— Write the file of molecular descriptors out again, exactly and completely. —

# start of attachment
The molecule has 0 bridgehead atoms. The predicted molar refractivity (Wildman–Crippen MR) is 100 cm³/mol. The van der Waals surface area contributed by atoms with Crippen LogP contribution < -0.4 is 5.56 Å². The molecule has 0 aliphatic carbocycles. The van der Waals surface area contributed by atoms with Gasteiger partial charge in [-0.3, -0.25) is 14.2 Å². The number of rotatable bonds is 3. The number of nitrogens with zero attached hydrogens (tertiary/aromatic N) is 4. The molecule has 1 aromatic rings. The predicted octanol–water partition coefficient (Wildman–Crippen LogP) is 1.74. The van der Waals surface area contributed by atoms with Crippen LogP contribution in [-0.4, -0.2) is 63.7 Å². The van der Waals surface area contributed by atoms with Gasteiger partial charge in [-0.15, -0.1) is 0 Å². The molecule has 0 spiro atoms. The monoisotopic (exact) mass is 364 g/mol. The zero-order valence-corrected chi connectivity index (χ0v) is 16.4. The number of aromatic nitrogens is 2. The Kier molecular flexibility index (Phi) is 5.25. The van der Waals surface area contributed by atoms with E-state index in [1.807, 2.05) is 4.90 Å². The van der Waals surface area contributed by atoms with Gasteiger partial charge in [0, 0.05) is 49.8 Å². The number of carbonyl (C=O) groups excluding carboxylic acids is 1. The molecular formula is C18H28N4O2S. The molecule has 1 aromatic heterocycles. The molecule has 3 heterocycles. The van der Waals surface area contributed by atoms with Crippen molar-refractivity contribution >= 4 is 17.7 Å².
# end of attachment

The molecule has 0 bridgehead atoms. The predicted molar refractivity (Wildman–Crippen MR) is 100 cm³/mol. The van der Waals surface area contributed by atoms with Crippen LogP contribution < -0.4 is 5.56 Å². The molecule has 0 aliphatic carbocycles. The van der Waals surface area contributed by atoms with Gasteiger partial charge in [-0.3, -0.25) is 14.2 Å². The number of rotatable bonds is 3. The number of nitrogens with zero attached hydrogens (tertiary/aromatic N) is 4. The molecule has 1 aromatic rings. The predicted octanol–water partition coefficient (Wildman–Crippen LogP) is 1.74. The van der Waals surface area contributed by atoms with Crippen LogP contribution in [-0.4, -0.2) is 63.7 Å². The van der Waals surface area contributed by atoms with Gasteiger partial charge in [-0.15, -0.1) is 0 Å². The molecule has 0 spiro atoms. The monoisotopic (exact) mass is 364 g/mol. The zero-order valence-corrected chi connectivity index (χ0v) is 16.4. The number of aromatic nitrogens is 2. The Kier molecular flexibility index (Phi) is 5.25. The van der Waals surface area contributed by atoms with E-state index in [1.807, 2.05) is 4.90 Å². The van der Waals surface area contributed by atoms with Gasteiger partial charge in [0, 0.05) is 49.8 Å². The number of carbonyl (C=O) groups excluding carboxylic acids is 1. The molecular formula is C18H28N4O2S. The molecule has 1 aromatic heterocycles. The molecule has 3 heterocycles. The van der Waals surface area contributed by atoms with Crippen molar-refractivity contribution >= 4 is 17.7 Å².